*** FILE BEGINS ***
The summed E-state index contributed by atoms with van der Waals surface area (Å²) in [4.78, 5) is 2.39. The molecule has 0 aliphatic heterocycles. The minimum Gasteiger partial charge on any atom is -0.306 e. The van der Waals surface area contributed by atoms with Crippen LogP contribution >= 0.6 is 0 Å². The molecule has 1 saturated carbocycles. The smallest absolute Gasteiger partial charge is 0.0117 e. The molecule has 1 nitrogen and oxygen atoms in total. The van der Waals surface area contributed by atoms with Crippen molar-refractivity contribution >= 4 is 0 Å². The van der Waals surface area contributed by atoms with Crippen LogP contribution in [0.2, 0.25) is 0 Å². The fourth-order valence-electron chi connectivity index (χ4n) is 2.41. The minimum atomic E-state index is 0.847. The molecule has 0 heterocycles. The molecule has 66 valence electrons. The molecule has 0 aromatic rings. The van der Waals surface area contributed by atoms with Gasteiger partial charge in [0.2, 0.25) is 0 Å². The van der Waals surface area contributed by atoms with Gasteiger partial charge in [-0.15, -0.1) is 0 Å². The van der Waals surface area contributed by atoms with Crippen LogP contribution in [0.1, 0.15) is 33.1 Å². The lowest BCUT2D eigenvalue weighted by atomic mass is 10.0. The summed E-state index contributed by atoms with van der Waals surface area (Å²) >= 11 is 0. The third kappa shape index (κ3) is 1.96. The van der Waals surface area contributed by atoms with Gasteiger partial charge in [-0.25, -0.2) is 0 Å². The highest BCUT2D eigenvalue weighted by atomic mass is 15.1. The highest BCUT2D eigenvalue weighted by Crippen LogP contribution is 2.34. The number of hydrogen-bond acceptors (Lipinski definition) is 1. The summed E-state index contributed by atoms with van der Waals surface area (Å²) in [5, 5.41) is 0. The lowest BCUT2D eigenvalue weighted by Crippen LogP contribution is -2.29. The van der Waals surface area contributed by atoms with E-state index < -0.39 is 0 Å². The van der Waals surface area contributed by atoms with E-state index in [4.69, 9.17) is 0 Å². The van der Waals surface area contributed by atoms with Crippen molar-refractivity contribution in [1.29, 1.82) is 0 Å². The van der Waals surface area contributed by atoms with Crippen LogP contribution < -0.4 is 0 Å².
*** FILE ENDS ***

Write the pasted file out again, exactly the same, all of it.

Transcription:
The summed E-state index contributed by atoms with van der Waals surface area (Å²) in [4.78, 5) is 2.39. The molecule has 0 aliphatic heterocycles. The minimum Gasteiger partial charge on any atom is -0.306 e. The van der Waals surface area contributed by atoms with Crippen LogP contribution >= 0.6 is 0 Å². The molecule has 1 saturated carbocycles. The smallest absolute Gasteiger partial charge is 0.0117 e. The molecule has 1 nitrogen and oxygen atoms in total. The van der Waals surface area contributed by atoms with Crippen molar-refractivity contribution >= 4 is 0 Å². The van der Waals surface area contributed by atoms with Crippen LogP contribution in [0.2, 0.25) is 0 Å². The fourth-order valence-electron chi connectivity index (χ4n) is 2.41. The minimum atomic E-state index is 0.847. The molecule has 0 heterocycles. The molecule has 66 valence electrons. The molecule has 0 aromatic rings. The van der Waals surface area contributed by atoms with Gasteiger partial charge in [0.2, 0.25) is 0 Å². The van der Waals surface area contributed by atoms with Gasteiger partial charge in [-0.15, -0.1) is 0 Å². The van der Waals surface area contributed by atoms with Crippen LogP contribution in [0.1, 0.15) is 33.1 Å². The lowest BCUT2D eigenvalue weighted by atomic mass is 10.0. The summed E-state index contributed by atoms with van der Waals surface area (Å²) >= 11 is 0. The third kappa shape index (κ3) is 1.96. The van der Waals surface area contributed by atoms with Gasteiger partial charge in [-0.25, -0.2) is 0 Å². The highest BCUT2D eigenvalue weighted by atomic mass is 15.1. The highest BCUT2D eigenvalue weighted by Crippen LogP contribution is 2.34. The number of hydrogen-bond acceptors (Lipinski definition) is 1. The summed E-state index contributed by atoms with van der Waals surface area (Å²) in [5, 5.41) is 0. The lowest BCUT2D eigenvalue weighted by Crippen LogP contribution is -2.29. The van der Waals surface area contributed by atoms with E-state index < -0.39 is 0 Å². The van der Waals surface area contributed by atoms with E-state index in [4.69, 9.17) is 0 Å². The van der Waals surface area contributed by atoms with Crippen molar-refractivity contribution in [1.29, 1.82) is 0 Å². The van der Waals surface area contributed by atoms with Crippen LogP contribution < -0.4 is 0 Å².